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I Forge Iron

Sword Forge?


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Hello Everyone,


  I'm an aspiring metalsmith. Hoping to acquire the necessary equipment, gradually over the next few years, and more than likely throughout the rest of my life..(lol)

  I had a question about forges. Gas forges in particular.  I actually plan on starting small, with knives. But, I was curious.  Lets say I wanted to make a 56 inch overall length( including length of tang) Great Sword (I just broke a sweat thinking about that chore).  What size forge would be necessary for such a task?  I figured if the forge was able to tackle that feat, it would be able to handle any sword shorter.

  Does anyone make a gas forge that can handle that size project?  Or would it require a coal forge?  I am just not so sure coal is readily available in my area, also, I am not so sure my neighbors would appreciate me burning it. 

Or is there some detail I am missing about forges. Like only needing to heat sections of the blade at a time. Flipping it around and doing the other half.  That way, to accomodate a 56 inch sword, a forge that is 28-30 inches deep?..


Thanks for the help.


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Well you never want to heat more of your metal than you can work before it cools so your sword forge can be SMALLER than you knife forge as you will have a lot more heats in it! Heating the area you are not working results in grain growth, decarburization and scale losses all *BAD* things. The only time you need to heat it all up to temp is during heat treat so only a couple of heats vs many many heats during the forging. I dig a trench forge out in the back yard for long heats and use my regular forge otherwise.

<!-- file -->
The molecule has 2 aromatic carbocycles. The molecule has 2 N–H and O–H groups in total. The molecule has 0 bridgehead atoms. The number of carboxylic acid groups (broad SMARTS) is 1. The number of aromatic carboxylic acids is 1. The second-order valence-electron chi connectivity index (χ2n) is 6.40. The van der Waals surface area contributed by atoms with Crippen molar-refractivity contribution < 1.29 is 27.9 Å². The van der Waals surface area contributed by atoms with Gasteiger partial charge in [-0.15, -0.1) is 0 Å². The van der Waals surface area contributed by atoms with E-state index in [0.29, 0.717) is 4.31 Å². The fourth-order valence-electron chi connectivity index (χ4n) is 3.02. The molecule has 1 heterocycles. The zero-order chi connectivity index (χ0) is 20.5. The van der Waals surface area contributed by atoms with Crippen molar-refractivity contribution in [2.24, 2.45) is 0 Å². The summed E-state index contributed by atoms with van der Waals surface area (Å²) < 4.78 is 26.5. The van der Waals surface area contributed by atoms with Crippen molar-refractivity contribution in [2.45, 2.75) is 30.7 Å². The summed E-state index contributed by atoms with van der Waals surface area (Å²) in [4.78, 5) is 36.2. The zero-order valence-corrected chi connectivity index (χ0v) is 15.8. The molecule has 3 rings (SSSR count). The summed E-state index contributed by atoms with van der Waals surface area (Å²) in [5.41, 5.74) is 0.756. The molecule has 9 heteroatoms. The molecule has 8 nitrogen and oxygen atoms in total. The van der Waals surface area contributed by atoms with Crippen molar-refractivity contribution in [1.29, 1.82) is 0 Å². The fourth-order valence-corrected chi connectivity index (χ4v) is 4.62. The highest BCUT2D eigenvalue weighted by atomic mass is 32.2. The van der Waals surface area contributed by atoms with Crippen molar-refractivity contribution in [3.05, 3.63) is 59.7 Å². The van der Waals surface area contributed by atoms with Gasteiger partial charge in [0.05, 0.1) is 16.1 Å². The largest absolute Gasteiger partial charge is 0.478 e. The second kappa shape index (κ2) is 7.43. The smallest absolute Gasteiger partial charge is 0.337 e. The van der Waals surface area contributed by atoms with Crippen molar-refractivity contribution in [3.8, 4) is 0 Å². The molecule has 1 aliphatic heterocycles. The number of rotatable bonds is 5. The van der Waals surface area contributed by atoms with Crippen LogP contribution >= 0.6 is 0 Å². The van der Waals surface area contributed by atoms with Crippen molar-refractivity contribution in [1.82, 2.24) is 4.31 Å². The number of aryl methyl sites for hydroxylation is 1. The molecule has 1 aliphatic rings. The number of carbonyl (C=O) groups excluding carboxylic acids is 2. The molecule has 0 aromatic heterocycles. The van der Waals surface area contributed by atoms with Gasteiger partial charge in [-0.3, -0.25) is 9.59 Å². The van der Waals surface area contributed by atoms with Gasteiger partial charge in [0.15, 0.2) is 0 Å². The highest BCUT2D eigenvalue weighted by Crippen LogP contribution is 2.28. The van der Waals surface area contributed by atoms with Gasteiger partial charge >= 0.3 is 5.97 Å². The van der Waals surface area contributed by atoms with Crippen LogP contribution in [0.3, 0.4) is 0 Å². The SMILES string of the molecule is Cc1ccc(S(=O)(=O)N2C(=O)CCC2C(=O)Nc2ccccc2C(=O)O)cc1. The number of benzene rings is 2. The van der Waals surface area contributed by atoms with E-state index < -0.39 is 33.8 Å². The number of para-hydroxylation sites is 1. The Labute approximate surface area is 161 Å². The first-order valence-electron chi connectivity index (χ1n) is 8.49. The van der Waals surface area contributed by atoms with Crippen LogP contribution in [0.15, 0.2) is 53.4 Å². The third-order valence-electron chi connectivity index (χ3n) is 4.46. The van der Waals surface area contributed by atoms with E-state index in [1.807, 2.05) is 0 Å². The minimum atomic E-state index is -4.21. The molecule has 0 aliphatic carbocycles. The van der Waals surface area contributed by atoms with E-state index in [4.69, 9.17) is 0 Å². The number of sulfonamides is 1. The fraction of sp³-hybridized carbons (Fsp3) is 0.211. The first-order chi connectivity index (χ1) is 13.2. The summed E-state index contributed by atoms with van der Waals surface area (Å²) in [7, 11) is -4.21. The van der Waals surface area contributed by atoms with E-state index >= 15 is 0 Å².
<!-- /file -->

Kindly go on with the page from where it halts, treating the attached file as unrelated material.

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If you build a 30" long forge you'll go broke paying for the propane to heat it.  I'd suggest building a forge that gives you a chamber between 4 to 6 inches wide and 8 to 12 inches long.  Build it in such a way that you can pass a long piece of stock through the back of it.  That will allow you to work stock of any length, but also only heat as much steel as you would need to work in one heat.  That will save you a lot of fuel, and still give you the capacity and versatily you need.  As far as forging a sword, I have no advice to offer.  However, I do know that blacksmithing at it's simplest is made up of a handful of basic skills.  Once those basic skills are learned and mastered individually, you begin to learn how to use them in conjunction with one another in a way that produces whatever it is you're trying to make.  Take the time to master those basic skills first and in time you'll know what it would take to forge a sword. 

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